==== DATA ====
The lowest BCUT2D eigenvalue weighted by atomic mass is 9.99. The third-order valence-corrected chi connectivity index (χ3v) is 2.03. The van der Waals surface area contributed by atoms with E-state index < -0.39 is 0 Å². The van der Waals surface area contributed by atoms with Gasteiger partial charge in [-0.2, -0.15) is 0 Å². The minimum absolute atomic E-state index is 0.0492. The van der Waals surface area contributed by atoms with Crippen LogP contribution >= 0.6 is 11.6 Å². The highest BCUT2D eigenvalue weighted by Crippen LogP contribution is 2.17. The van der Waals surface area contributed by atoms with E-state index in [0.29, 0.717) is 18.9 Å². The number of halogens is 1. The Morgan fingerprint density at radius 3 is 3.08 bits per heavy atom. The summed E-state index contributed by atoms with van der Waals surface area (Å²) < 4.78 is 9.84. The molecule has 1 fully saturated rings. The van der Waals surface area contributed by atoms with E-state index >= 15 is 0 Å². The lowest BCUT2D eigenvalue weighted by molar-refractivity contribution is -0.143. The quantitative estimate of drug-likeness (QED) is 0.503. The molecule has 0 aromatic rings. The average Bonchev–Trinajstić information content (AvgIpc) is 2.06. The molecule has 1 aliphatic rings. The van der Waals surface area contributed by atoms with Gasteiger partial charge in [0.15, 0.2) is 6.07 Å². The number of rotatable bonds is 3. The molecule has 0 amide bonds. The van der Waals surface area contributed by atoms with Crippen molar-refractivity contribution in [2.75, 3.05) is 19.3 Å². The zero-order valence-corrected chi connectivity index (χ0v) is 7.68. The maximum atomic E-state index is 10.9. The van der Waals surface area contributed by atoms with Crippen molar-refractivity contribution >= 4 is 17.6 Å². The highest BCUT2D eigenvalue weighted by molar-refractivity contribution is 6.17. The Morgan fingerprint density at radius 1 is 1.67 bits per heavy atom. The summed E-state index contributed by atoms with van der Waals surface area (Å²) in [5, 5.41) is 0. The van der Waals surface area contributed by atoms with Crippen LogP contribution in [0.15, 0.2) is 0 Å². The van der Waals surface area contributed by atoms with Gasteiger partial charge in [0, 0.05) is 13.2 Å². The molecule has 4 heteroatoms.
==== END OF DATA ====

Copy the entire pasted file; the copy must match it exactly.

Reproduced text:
The lowest BCUT2D eigenvalue weighted by atomic mass is 9.99. The third-order valence-corrected chi connectivity index (χ3v) is 2.03. The van der Waals surface area contributed by atoms with E-state index < -0.39 is 0 Å². The van der Waals surface area contributed by atoms with Gasteiger partial charge in [-0.2, -0.15) is 0 Å². The minimum absolute atomic E-state index is 0.0492. The van der Waals surface area contributed by atoms with Crippen LogP contribution >= 0.6 is 11.6 Å². The highest BCUT2D eigenvalue weighted by Crippen LogP contribution is 2.17. The van der Waals surface area contributed by atoms with E-state index in [0.29, 0.717) is 18.9 Å². The number of halogens is 1. The Morgan fingerprint density at radius 3 is 3.08 bits per heavy atom. The summed E-state index contributed by atoms with van der Waals surface area (Å²) < 4.78 is 9.84. The molecule has 1 fully saturated rings. The van der Waals surface area contributed by atoms with E-state index >= 15 is 0 Å². The lowest BCUT2D eigenvalue weighted by molar-refractivity contribution is -0.143. The quantitative estimate of drug-likeness (QED) is 0.503. The molecule has 0 aromatic rings. The average Bonchev–Trinajstić information content (AvgIpc) is 2.06. The molecule has 1 aliphatic rings. The van der Waals surface area contributed by atoms with Gasteiger partial charge in [0.15, 0.2) is 6.07 Å². The number of rotatable bonds is 3. The molecule has 0 amide bonds. The van der Waals surface area contributed by atoms with Crippen molar-refractivity contribution in [2.75, 3.05) is 19.3 Å². The zero-order valence-corrected chi connectivity index (χ0v) is 7.68. The maximum atomic E-state index is 10.9. The van der Waals surface area contributed by atoms with Crippen molar-refractivity contribution >= 4 is 17.6 Å². The highest BCUT2D eigenvalue weighted by molar-refractivity contribution is 6.17. The Morgan fingerprint density at radius 1 is 1.67 bits per heavy atom. The summed E-state index contributed by atoms with van der Waals surface area (Å²) in [5, 5.41) is 0. The van der Waals surface area contributed by atoms with Crippen LogP contribution in [0.15, 0.2) is 0 Å². The van der Waals surface area contributed by atoms with Gasteiger partial charge in [0, 0.05) is 13.2 Å². The molecule has 4 heteroatoms.